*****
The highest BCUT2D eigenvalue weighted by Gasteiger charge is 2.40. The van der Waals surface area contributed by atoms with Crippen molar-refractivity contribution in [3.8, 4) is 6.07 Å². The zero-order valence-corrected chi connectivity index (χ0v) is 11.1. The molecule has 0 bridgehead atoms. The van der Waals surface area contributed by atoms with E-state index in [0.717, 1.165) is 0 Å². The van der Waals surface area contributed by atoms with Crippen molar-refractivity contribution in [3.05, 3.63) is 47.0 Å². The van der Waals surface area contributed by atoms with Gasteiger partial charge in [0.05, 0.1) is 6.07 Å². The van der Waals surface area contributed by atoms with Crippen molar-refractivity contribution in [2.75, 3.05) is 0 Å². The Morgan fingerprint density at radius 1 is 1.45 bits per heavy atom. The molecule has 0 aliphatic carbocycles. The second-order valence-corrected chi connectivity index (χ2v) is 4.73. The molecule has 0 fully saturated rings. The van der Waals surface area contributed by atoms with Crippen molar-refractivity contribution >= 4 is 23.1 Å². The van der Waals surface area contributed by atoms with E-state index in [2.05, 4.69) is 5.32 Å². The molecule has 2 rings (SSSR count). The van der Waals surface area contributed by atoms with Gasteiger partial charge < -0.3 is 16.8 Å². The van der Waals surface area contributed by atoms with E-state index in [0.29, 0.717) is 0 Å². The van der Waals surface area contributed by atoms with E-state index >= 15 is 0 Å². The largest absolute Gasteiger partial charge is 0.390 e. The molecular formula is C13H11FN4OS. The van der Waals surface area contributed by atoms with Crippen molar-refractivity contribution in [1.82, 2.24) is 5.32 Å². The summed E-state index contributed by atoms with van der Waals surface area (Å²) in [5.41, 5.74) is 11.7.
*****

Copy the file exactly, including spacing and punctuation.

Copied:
The highest BCUT2D eigenvalue weighted by Gasteiger charge is 2.40. The van der Waals surface area contributed by atoms with Crippen molar-refractivity contribution in [3.8, 4) is 6.07 Å². The zero-order valence-corrected chi connectivity index (χ0v) is 11.1. The molecule has 0 bridgehead atoms. The van der Waals surface area contributed by atoms with E-state index in [0.717, 1.165) is 0 Å². The van der Waals surface area contributed by atoms with Crippen molar-refractivity contribution in [3.05, 3.63) is 47.0 Å². The van der Waals surface area contributed by atoms with Gasteiger partial charge in [0.05, 0.1) is 6.07 Å². The van der Waals surface area contributed by atoms with Crippen molar-refractivity contribution in [2.75, 3.05) is 0 Å². The Morgan fingerprint density at radius 1 is 1.45 bits per heavy atom. The molecule has 0 aliphatic carbocycles. The second-order valence-corrected chi connectivity index (χ2v) is 4.73. The molecule has 0 fully saturated rings. The van der Waals surface area contributed by atoms with Crippen molar-refractivity contribution >= 4 is 23.1 Å². The van der Waals surface area contributed by atoms with E-state index in [2.05, 4.69) is 5.32 Å². The molecule has 2 rings (SSSR count). The van der Waals surface area contributed by atoms with Gasteiger partial charge < -0.3 is 16.8 Å². The van der Waals surface area contributed by atoms with E-state index in [0.29, 0.717) is 0 Å². The van der Waals surface area contributed by atoms with E-state index >= 15 is 0 Å². The largest absolute Gasteiger partial charge is 0.390 e. The molecular formula is C13H11FN4OS. The van der Waals surface area contributed by atoms with Crippen molar-refractivity contribution in [1.82, 2.24) is 5.32 Å². The summed E-state index contributed by atoms with van der Waals surface area (Å²) in [5.41, 5.74) is 11.7.